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Investment Tax Forms – What You Need to Know


The Internal Revenue Service (IRS) sends U.S. investors a myriad of tax forms every year. While the number and complexity of these forms can be off-putting and confusing, it’s important that you understand them and what your responsibilities regarding these are. Here’s an overview of common IRS investment tax forms and what you need to know about them. If you’re uncertain about taxes on your investment consider working with a financial advisor.

What Are Investment Tax Forms?

Specific institutions like brokerage firms and mutual funds must report any investment income they’ve paid out to their investors. Federal tax laws require these reports on an annual basis, which record the income made during the preceding tax year and other aspects of these investments. There are various forms these institutions send out. One copy is sent to the IRS, and the account holder keeps the other.

Reasons You May Receive Tax Forms

There are several reasons why the government may send you a tax form for your investments. Some reportable events you may need to file for are:

  • When you earn dividends on an investment
  • If you experience any gains or losses, such as when you sell
  • Any interest income you make
  • Taking out distributions from applicable accounts, such as a retirement account
  • Income you collect outside of employment, like money made on a rental property
  • Profit from real estate sales
  • Interest paid on loans or investments

Common Investment Tax Forms

IRS tax form You will receive certain types of forms based on the types of investment you have. These will be federal forms and, in some cases, they also will be state forms. So, someone who invests through funds will receive a different tax form than someone who invests in individual securities. Likewise, someone who invests only domestically will receive different forms than someone who also invests outside the U.S. The most common investment form you’ll encounter is the 1099.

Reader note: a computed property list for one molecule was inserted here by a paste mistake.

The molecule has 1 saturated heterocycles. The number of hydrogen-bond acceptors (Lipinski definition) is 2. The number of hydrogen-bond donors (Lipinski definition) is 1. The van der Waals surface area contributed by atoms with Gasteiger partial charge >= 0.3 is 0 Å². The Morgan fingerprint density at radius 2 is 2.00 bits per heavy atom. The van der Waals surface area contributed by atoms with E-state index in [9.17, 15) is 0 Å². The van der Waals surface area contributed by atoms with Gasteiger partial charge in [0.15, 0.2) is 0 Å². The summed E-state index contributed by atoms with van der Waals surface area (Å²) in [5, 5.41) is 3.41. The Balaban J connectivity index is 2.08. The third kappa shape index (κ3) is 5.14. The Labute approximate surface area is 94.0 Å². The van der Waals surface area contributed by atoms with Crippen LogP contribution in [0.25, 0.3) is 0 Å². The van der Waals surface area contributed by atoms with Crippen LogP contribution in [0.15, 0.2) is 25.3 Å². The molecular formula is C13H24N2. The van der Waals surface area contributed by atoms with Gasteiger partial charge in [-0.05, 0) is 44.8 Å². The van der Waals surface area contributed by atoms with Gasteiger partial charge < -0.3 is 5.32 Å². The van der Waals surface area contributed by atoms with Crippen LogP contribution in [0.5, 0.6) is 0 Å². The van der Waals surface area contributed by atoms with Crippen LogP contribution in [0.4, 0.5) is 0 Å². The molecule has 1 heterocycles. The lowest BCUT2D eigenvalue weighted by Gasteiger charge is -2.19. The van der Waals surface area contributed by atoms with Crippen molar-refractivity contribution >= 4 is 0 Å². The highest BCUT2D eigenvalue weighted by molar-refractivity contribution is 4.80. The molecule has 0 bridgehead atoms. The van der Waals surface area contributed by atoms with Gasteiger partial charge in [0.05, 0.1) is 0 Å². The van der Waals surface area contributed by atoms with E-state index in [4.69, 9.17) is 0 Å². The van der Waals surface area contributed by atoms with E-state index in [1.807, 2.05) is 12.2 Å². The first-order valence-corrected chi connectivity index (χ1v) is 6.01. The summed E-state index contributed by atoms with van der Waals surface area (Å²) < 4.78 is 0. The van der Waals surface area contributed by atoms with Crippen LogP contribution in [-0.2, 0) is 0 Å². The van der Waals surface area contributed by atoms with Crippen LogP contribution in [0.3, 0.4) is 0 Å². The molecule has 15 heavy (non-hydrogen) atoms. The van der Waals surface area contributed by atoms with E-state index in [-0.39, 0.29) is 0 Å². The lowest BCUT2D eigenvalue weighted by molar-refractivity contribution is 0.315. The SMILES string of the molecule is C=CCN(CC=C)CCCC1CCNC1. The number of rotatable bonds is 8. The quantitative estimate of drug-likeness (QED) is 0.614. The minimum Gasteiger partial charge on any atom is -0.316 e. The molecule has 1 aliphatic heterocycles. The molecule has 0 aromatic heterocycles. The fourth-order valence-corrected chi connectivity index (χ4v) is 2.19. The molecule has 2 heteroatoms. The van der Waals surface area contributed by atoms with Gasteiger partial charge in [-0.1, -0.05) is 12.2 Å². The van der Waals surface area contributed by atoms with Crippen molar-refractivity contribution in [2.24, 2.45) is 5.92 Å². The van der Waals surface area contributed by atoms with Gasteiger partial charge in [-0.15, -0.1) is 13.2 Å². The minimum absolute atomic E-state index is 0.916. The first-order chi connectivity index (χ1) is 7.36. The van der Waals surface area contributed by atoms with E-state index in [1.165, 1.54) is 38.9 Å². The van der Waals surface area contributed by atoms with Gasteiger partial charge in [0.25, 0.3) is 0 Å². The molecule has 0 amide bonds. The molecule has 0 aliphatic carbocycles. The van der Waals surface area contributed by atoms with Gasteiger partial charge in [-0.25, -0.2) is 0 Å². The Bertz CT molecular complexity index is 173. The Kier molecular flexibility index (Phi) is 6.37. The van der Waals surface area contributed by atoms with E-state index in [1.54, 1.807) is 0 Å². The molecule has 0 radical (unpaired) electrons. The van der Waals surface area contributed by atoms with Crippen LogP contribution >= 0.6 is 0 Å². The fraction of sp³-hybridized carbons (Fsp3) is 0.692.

1099 Forms

You may be familiar with the 1099, even if you do not have a taxable account. That is because there are many different versions of the 1099 form. However, they are all related and applicable for individuals who made some type of income over the preceding year, which may or may not be taxable. They form a record of this income for you and the IRS, that can involve income outside of wages.

The 1099 forms you may encounter as an investor include:

  • 1099-B – The form’s full title is 1099-B: Proceeds from Broker and Barter Exchange. Per the name, it’s used by brokerages and barter exchanges who use it to report the capital gains and losses of their customers.
  • 1099-DIV – This form is used by financial institutions, such as banks, to report dividends and capital gains distributions.
  • 1099-INT – The 1099-INT form is issued to investors by those who pay them interest income. Investors then use it to record the details of their interest income.
  • 1099-R – This form allows individuals to report any distributions from their retirement benefits, like a pension or IRA.
  • 1099-MISC – This is a tax form that reports a range of miscellaneous income instead of dividends. The IRS details a list of them, with minimum amounts and the entity or person who gave you the income.
  • 1099-OID – Using this form, you can report an original issue discount (OID) included in your income that keep you from debt obligations.
  • 1099-Q – When filing the 1099-Q, you report any distributions from a qualified tuition program (QTP), such as a 529 account. You also file this form if you are in charge of a program created by a state or eligible institution.

Other Tax Forms

While 1099 forms are common, they’re not the only type you may see. Some other common tax forms are:

  • Form 5498 – This specific form helps you report information regarding contributions to IRAs. That includes traditional IRAs, Roth IRAs, SEP IRAs and SIMPLE IRAs.
  • Form 5498-ESA – You file this form if you have made contributions to an education savings account (ESA).
  • Form 1042-S – Filing this form lets you record information about income paid to foreign persons by a business or institution that is U.S.-based.

The Takeaway

IRS office

Any time you make an income or take a distribution from an account, you can expect to pay taxes. They’re just an unavoidable part of every citizen and investor’s life. But, it’s certainly not easy to work through all the logistics on your own. Improving your knowledge can help combat feelings of anxiety and distress when that pile of forms gets sent your way. On top of that, the right financial knowledge can help you plan accordingly. So, if there are ways to reduce the amount you pay in taxes, knowledge will help you create the best strategy.

Investing Tips

  • You should be familiar with which scenarios require you to pay taxes; however, it’s also important to know what you may have to pay. SmartAsset’s income tax calculators can help you approximate what your federal, FICA, state and local tax amounts might look like. Keeping tabs on your taxes can help you streamline the planning process and help you stay informed.
  • Investing comes with its challenges, including taxes. You don’t have to navigate the forms and paperwork all on your own, though. The right financial advisor has the financial know-how to help reduce your stress the next time you’re left with questions. Finding such an advisor doesn’t have to be hard. With SmartAsset’s free matching tool, you can easily and quickly connect with local advisors ready to help. If you want to improve your own tax experience, get started now.

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